How to Fight the Baby Blues

by Kim on April 3, 2012

Before giving birth, I admittedly didn’t take postpartum depression or the “baby blues” very seriously. Why would I be depressed after welcoming a new little person into my life? After fiiiinally coming out on the other side of 10 long months of pregnancy? After getting back the ability to eat sushi and lay on my stomach at will?

But then, a few days after Mason was born, this weird, unsettling feeling started to set in. I felt anxious and weepy at totally random times–particularly in the evening, when I started anticipating the potential horrors of the night ahead.

But I could never pinpoint anything really specific I was upset about. Sure, being a new mom is overwhelming at times–the baby’s needs are constant and relentless, and the whole eat/sleep/poop cycle becomes painfully repetitive around, oh, day 2. Sure, it’s exhausting, and sometimes frustrating. Sure, you’re cooped up in the house all day, looking forward to the 2 minutes in the afternoon during which you can walk to the mailbox and back.

But it wasn’t really any of that that was bothering me. It wasn’t really anything at all. Just good old hormones! :)

To be clear, I just experienced a touch of the baby blues, which is a far cry from actual postpartum depression. Postpartum depression–a very serious condition–is considered when these feelings continue beyond a month after your baby is born. In my case, I was feeling back to normal within a week.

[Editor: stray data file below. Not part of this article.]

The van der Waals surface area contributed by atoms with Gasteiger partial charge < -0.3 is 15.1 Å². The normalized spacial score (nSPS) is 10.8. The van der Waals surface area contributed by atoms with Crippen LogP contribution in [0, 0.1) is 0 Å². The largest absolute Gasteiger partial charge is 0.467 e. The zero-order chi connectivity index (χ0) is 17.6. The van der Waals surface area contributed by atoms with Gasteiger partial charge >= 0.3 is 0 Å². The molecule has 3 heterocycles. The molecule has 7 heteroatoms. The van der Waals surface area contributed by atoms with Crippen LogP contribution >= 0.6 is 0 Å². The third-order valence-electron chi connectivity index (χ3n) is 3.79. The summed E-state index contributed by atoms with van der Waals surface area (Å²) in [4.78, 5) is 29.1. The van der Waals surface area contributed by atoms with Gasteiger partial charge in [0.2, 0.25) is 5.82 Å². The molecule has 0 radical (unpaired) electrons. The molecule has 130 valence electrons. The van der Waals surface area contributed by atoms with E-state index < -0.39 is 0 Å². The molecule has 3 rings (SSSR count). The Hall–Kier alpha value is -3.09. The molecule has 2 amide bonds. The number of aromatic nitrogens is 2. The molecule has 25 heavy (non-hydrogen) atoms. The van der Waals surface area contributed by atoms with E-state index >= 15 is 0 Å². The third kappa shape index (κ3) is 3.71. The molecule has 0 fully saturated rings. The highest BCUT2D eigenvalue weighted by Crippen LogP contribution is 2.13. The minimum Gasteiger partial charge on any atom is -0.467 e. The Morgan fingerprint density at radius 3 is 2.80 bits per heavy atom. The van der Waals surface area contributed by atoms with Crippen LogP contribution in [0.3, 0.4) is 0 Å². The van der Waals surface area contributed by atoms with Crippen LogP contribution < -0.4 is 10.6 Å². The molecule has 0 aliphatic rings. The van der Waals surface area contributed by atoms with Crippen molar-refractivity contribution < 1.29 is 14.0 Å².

As it turns out, the baby blues are so common among postpartum women that they’re considered totally normal. (Because we aren’t going through enough already, right?)

Here are some of the things that helped me get through this crappy time:

  • Shower and put yourself together every day. It’s easy to think “well, I’m not leaving the house today, and there’s a 0.002% chance I’ll be seen by a soul other than my husband, baby, and the peeping toms in my neighborhood. What’s the point?” True, but the way you look and feel physically can have a huge impact on the way you feel emotionally, even if it’s happening totally subconsciously. And although having a baby is a great excuse to cut a few corners, you might not immediately realize how much your mood is suffering as a result.